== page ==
Gwen Frostic

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Gwen Frostic
Sara Gwendolen Frostic

(1906-04-26)26 April 1906
Died25 April 2001(2001-04-25) (aged 94)
Benzonia, Michigan, U.S.
Resting placeBenzonia Township Cemetery
EducationEastern Michigan University
Western Michigan University
Known forPrinting, drawing, woodworking, carving, writing

Gwen Frostic (April 26, 1906 – April 25, 2001) born as Sara Gwendolen Frostic,[1][2] was an American artist, entrepreneur, author, and Michigan Women's Hall of Fame inductee. A lifelong resident of Michigan, Frostic is known for her naturalist, Linocut block print artwork, created using Original Heidelberg Platten presses.

Early life and education[edit]

Gwen Frostic was born April 26, 1906, in Sandusky, Michigan, to Sara (née Anderson) and Fred W. Frostic. Her parents had both been trained as teachers in Ypsilanti, Michigan. At the time of Frostic's birth, Fred was serving as school principal. One of seven children, Frostic had an older brother, Bill, and five younger siblings.[3] Although precocious and already walking, at 8 months old, Frostic suffered a high fever from an unknown illness which then left her with lifelong symptoms similar to cerebral palsy.[3] Despite physical difficulties including a limp and weak hands, Frostic showed an early interest in and aptitude for art. Her mother was a strong advocate for her involvement in diverse activities despite her disabilities.[4] Gwen lived with her family in Croswell, then St. Charles, before the family moved to Ann Arbor in 1917 while Fred earned a bachelor's degree at the University of Michigan. In 1918, the family settled in Wyandotte when Fred became the Superintendent of Wyandotte Public Schools.[3]

In June 1924 Frostic graduated from Theodore Roosevelt High School in Wyandotte, where she had completed several courses in mechanical drawing and was known for using a band saw to create event posters for her school.[3]


Frostic went on to study art education at Eastern Michigan University, where she joined the Alpha Sigma Tau[5] sorority and earned her teacher's certificate. In 1926, she transferred to Western Michigan University where, in an art class, she carved her first linoleum block artwork.[3] Frostic left Western Michigan University (WMU), just short of completing her degree, in 1927.[3] WMU’s School of Art is named for Frostic, who donated millions to the university.[6]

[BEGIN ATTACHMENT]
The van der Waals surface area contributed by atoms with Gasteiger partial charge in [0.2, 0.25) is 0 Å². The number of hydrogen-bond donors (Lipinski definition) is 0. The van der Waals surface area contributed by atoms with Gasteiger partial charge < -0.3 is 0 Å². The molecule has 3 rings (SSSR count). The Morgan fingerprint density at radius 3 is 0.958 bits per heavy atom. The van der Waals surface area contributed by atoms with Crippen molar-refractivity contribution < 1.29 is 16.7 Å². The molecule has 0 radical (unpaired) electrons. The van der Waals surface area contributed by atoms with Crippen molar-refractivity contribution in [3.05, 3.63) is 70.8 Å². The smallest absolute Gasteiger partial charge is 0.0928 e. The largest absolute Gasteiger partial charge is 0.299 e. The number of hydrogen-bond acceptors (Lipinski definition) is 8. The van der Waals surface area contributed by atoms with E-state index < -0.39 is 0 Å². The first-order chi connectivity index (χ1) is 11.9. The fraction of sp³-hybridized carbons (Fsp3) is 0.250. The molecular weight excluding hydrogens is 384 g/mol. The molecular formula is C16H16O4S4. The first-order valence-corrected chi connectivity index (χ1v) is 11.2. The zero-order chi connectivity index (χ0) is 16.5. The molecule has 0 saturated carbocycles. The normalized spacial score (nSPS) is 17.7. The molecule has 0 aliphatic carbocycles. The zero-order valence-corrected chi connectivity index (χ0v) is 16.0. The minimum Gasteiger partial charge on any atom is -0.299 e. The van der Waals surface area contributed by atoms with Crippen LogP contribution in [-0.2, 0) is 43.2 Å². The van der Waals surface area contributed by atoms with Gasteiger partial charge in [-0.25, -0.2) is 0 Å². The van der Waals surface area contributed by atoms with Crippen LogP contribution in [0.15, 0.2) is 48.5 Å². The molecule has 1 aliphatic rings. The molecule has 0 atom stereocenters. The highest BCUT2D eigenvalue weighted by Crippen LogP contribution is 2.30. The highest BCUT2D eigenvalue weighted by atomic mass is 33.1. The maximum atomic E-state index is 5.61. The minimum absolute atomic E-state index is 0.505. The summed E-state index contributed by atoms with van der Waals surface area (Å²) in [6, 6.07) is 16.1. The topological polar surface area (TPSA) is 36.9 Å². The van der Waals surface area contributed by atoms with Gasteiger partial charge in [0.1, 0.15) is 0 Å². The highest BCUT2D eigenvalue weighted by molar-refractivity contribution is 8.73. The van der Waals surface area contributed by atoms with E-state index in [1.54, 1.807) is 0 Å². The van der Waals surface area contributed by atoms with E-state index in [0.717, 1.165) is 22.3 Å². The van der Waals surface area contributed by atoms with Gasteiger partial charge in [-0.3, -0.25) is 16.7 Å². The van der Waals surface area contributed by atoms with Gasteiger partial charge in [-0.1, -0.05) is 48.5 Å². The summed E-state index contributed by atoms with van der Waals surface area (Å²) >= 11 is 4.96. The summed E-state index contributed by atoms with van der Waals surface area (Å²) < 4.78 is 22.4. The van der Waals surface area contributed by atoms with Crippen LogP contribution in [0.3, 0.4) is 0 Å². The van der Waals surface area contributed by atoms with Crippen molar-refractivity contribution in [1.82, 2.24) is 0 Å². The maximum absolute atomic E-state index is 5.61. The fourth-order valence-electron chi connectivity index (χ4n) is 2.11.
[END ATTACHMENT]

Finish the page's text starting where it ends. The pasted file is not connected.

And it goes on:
greeting cards by artist Gwen Frostic

Frostic set up a metals studio in the family home and started a business, Metalcraft, where she produced objects and was commissioned to make two copper vases for the wife of Henry Ford, Clara Bryant Ford. In 1929, Frostic worked as a summer camp counselor at Osoha of the Dunes, in Frankfort, Michigan.[7]

She continued her artistic endeavors in metal and plastic, while teaching in Dearborn and offering metals courses at the YMCA in Detroit.[3] As the supplies of metal began to dry up due to World War II, Frostic turned to more readily available materials and began printmaking, using the Linocut technique of carving linoleum blocks. Due to her exploration with plastic, she was also commissioned to make a piece for the 1939 New York World's Fair.[3]

During World War II, Frostic worked full-time, six days a week, as a tool and die draftsperson in the Willow Run bomber plant of Ford Motor Company where she became skilled in production.[3][8]

After the war, Frostic started her own production printing company in Wyandotte, known as Presscraft Papers, by turning her linoleum block carvings into stationery goods and prints through the use of Heidelberg printing presses. In the early 1950s, she shifted her attention farther North and opened up a summer shop selling her prints, books, and other items in the historic tourist town of Frankfort on Lake Michigan. Her Frankfort shop, located directly in the town, was quite successful and three years later she moved there permanently to operate her business year round.